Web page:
Bicycle Culture Rising #4: How Kittie Knox Made Bicycling for Everyone
by Joe Biel Author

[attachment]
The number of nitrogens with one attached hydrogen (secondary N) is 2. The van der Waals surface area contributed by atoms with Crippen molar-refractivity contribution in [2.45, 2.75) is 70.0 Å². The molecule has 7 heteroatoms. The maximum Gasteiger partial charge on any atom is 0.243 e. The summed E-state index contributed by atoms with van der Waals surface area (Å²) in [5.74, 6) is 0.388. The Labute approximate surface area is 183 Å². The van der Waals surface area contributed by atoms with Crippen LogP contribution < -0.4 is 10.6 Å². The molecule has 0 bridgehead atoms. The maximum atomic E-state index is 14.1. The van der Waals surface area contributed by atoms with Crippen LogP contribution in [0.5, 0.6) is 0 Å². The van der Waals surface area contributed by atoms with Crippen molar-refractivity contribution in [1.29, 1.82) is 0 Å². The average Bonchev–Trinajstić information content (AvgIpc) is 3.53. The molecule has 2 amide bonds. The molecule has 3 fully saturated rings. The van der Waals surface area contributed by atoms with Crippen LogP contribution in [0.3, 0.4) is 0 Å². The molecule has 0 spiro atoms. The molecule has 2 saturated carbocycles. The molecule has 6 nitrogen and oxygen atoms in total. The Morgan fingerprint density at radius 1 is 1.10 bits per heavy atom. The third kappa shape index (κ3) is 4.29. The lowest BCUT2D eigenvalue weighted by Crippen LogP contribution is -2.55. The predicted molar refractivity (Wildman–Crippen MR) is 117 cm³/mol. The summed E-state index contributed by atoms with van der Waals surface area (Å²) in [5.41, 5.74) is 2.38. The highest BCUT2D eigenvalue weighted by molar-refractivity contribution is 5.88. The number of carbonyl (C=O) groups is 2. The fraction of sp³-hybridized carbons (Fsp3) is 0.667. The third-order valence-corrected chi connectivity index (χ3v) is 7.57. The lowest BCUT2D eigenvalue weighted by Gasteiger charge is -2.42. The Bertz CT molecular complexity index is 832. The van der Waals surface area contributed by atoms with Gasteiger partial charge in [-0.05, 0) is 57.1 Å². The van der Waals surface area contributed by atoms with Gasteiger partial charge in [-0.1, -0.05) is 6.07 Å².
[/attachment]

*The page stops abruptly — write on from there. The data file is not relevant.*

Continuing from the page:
In the 1890s, bicycling was a cultural activity for the wealthy elite, with a bicycle costing about twenty weeks of a laborer's pay. And even if you were to somehow acquire one, you were most likely going to land face-first on the gravel roadway. There were strict cultural norms and bicyclists were painted as scofflaws in the media. Kittie Knox, a teenage Black girl, began making headlines in her hometown of Boston, showing up in homemade tailored suits while most participants had expensive, specialized clothing. Knox soon took home a first prize and was bolstered to attend the League of American Wheelmen's national event in Asbury Park, NJ. The only problem, of course, is that Kittie was absolutely not welcome. The League had recently passed the color bar, saying that only white people could join the organization. But Kittie showed up anyway, turned heads, made her mark, and changed bicycling forever. In this excellent, deep-research piece full of cultural analysis, you can see how Knox's actions continue to affect cycling today.
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